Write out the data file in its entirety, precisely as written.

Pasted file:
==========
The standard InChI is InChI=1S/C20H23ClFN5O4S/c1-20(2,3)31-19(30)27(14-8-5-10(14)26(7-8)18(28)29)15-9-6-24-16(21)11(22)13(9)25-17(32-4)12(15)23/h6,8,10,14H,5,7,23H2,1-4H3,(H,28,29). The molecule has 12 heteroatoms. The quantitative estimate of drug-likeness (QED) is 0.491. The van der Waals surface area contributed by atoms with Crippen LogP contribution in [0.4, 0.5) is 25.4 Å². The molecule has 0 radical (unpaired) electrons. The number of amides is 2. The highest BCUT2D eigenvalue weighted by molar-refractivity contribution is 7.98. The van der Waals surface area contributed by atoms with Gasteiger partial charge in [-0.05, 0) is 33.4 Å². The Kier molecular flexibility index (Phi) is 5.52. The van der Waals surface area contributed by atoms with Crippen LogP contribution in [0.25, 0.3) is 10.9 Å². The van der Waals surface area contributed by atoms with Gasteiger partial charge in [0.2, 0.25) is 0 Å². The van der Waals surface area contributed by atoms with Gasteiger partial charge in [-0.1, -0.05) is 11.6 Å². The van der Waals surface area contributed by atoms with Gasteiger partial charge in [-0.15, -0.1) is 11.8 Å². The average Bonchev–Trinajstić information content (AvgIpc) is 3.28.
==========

The standard InChI is InChI=1S/C20H23ClFN5O4S/c1-20(2,3)31-19(30)27(14-8-5-10(14)26(7-8)18(28)29)15-9-6-24-16(21)11(22)13(9)25-17(32-4)12(15)23/h6,8,10,14H,5,7,23H2,1-4H3,(H,28,29). The molecule has 12 heteroatoms. The quantitative estimate of drug-likeness (QED) is 0.491. The van der Waals surface area contributed by atoms with Crippen LogP contribution in [0.4, 0.5) is 25.4 Å². The molecule has 0 radical (unpaired) electrons. The number of amides is 2. The highest BCUT2D eigenvalue weighted by molar-refractivity contribution is 7.98. The van der Waals surface area contributed by atoms with Gasteiger partial charge in [-0.05, 0) is 33.4 Å². The Kier molecular flexibility index (Phi) is 5.52. The van der Waals surface area contributed by atoms with Crippen LogP contribution in [0.25, 0.3) is 10.9 Å². The van der Waals surface area contributed by atoms with Gasteiger partial charge in [0.2, 0.25) is 0 Å². The van der Waals surface area contributed by atoms with Gasteiger partial charge in [-0.1, -0.05) is 11.6 Å². The van der Waals surface area contributed by atoms with Gasteiger partial charge in [-0.15, -0.1) is 11.8 Å². The average Bonchev–Trinajstić information content (AvgIpc) is 3.28.